EAST ORANGE, N.J. (CBSNewYork) – CBS2 is continuing to demand answers from the landlord in our “Forgotten Families” series.
Men, women, and children have been moved out of the city’s homeless shelters and placed in homes in New Jersey that had no water and no heat, and in some cases even had holes in the walls.
Landlord Sean Young has missed several court appearances in East Orange, instead sending representatives in his place who couldn’t tell the judge where he was.
After the judge issued a $25,000 bench warrant, Young on Wednesday finally showed up. That’s where our own Lisa Rozner caught up with him, and he was far from pleased to see her or her camera crew.
He attempted to dodge her questions as his lawyer, Calvin Souder, physically prevented Rozner from speaking to him.
Web Extra: Watch The Entire Interaction As It Happened
Young is accused of taking money from New York City to house to house at least two homeless families we’ve spoken to who were participating in the Special One-Time Assistance (SOTA) program. As part of SOTA, the Department of Homeless Services covers one year’s rent for eligible working parents with the city paying private landlords, such as Young, up front and in full.
All Young said on Wednesday was that he’s moved the families.
“I’ve moved the people,” he said. “They’ve already been taken care of. I’ve moved them already.”
Young was in court for 18 housing violations with East Orange. The judge adjourned the case, giving him two weeks to clean up and get certificates showing his properties are habitable. He’ll also have to pay the city the thousands of dollars it’s shelled out to house homeless families who could not stay in his apartments.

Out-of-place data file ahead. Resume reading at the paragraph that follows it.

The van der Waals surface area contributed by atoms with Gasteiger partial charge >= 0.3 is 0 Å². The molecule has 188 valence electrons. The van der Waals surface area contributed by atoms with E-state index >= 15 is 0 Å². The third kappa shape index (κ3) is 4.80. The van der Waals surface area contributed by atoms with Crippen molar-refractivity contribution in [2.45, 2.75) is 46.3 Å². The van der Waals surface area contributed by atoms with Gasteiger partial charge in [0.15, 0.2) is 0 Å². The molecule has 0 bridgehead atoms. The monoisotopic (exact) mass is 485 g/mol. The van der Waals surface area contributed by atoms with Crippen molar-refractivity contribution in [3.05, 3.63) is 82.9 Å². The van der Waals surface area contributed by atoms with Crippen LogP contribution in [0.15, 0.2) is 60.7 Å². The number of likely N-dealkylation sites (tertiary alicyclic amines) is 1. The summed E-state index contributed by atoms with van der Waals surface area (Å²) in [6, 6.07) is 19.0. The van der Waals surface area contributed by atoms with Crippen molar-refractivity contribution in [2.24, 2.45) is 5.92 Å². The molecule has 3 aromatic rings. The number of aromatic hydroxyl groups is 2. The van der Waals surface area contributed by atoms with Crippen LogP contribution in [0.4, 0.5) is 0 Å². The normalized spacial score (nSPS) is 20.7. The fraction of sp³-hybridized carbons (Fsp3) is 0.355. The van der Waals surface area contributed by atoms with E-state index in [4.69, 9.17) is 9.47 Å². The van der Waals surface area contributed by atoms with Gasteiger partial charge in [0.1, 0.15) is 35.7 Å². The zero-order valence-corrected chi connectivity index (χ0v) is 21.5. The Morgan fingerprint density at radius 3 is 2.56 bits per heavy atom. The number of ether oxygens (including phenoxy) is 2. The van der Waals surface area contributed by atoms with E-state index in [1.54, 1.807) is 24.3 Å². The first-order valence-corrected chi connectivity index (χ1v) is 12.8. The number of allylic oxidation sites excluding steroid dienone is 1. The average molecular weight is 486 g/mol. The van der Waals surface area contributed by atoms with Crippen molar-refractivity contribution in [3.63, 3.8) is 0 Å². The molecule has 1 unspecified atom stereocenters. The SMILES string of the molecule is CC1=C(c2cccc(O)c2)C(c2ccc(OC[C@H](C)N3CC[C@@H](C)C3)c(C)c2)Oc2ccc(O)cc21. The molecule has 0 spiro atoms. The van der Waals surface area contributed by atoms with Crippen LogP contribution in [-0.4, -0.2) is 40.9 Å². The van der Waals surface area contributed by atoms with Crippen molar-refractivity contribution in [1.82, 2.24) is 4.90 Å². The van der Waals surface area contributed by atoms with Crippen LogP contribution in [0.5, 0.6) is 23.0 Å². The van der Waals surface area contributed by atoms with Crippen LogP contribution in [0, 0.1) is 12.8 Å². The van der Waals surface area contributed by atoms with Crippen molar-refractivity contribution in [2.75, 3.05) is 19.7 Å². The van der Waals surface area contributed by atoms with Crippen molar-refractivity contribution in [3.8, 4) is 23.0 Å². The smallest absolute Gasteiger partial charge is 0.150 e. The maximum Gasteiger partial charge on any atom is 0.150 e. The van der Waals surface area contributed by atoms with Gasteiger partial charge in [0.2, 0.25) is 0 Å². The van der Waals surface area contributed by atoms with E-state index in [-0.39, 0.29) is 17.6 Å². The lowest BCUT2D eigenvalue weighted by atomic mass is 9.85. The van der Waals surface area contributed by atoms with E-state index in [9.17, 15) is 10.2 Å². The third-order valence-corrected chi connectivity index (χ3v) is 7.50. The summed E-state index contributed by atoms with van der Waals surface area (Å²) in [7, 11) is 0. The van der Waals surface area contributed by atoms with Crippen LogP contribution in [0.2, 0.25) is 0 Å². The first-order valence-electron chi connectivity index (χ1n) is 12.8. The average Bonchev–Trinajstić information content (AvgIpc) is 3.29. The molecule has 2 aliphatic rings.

“He got rent for a year in advance and he basically, in my eyes, took advantage of the situation,” East Orange Municipal Prosecutor Mark Cintron said.
Those tenants include Michael Leake, who Young moved from one home to another his family also couldn’t live in due to mold.
“You could tell he’s not willing to face what he’s done that’s wrong,” the SOTA recipient said. “Right your wrongs, return to the city back their money.”
DHS Commissioner Steve Banks recently told CBS2 the city would begin to hold landlords accountable. On Wednesday, no one from DHS was in court for Young’s appearance. Officials in East Orange say they haven’t heard from them either.
“I have my assistant director currently researching trying to find out who the people are, who to contact and we just get the runaround,” Mark Barner, director of property maintenance for East Orange, said.
DHS has gotten in touch with Leake after CBS2’s report, and he’s looking at a new home in Newark with a new property owner.
“I think think this is really going to put us where we need to be in an expedited process,” Leake said.
CBS2 has spoken to a dozen families and profiled seven of them. Leake’s is the first we’ve seen a possible solution. Another family who lived in Young’s property is back in a homeless shelter.
Meanwhile, Young is due back in court on March 13th.
DHS says they’re working with law enforcement to investigate any potential wrongdoing and fraud in an effort to go after landlords like Young.